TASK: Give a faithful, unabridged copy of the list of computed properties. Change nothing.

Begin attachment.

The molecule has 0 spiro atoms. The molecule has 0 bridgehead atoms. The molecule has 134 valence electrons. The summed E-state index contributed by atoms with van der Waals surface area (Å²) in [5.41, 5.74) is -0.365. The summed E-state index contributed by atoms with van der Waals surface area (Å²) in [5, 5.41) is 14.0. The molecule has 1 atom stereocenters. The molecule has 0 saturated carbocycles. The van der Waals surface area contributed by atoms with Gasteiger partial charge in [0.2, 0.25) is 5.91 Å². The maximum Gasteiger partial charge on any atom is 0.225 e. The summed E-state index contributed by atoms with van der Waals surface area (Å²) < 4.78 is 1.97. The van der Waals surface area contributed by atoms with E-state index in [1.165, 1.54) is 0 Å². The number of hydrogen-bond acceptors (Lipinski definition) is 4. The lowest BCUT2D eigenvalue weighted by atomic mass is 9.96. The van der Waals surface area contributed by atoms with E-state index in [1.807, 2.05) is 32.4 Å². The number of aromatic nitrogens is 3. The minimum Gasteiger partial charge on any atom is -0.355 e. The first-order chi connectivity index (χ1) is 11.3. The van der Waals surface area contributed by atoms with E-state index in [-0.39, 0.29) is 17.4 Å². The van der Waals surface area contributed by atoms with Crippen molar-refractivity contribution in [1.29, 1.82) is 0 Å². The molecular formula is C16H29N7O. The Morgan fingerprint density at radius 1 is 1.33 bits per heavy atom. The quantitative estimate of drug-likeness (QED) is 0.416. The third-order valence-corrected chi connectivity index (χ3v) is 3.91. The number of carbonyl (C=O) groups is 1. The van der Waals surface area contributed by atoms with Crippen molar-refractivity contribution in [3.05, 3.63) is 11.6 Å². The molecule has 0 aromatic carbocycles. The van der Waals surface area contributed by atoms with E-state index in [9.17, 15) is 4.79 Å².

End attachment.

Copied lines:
The molecule has 0 spiro atoms. The molecule has 0 bridgehead atoms. The molecule has 134 valence electrons. The summed E-state index contributed by atoms with van der Waals surface area (Å²) in [5.41, 5.74) is -0.365. The summed E-state index contributed by atoms with van der Waals surface area (Å²) in [5, 5.41) is 14.0. The molecule has 1 atom stereocenters. The molecule has 0 saturated carbocycles. The van der Waals surface area contributed by atoms with Gasteiger partial charge in [0.2, 0.25) is 5.91 Å². The maximum Gasteiger partial charge on any atom is 0.225 e. The summed E-state index contributed by atoms with van der Waals surface area (Å²) < 4.78 is 1.97. The van der Waals surface area contributed by atoms with E-state index in [1.165, 1.54) is 0 Å². The number of hydrogen-bond acceptors (Lipinski definition) is 4. The lowest BCUT2D eigenvalue weighted by atomic mass is 9.96. The van der Waals surface area contributed by atoms with E-state index in [1.807, 2.05) is 32.4 Å². The number of aromatic nitrogens is 3. The minimum Gasteiger partial charge on any atom is -0.355 e. The first-order chi connectivity index (χ1) is 11.3. The van der Waals surface area contributed by atoms with E-state index in [-0.39, 0.29) is 17.4 Å². The van der Waals surface area contributed by atoms with Crippen molar-refractivity contribution in [1.29, 1.82) is 0 Å². The molecular formula is C16H29N7O. The Morgan fingerprint density at radius 1 is 1.33 bits per heavy atom. The quantitative estimate of drug-likeness (QED) is 0.416. The third-order valence-corrected chi connectivity index (χ3v) is 3.91. The number of carbonyl (C=O) groups is 1. The van der Waals surface area contributed by atoms with Crippen molar-refractivity contribution in [3.05, 3.63) is 11.6 Å². The molecule has 0 aromatic carbocycles. The van der Waals surface area contributed by atoms with E-state index in [9.17, 15) is 4.79 Å².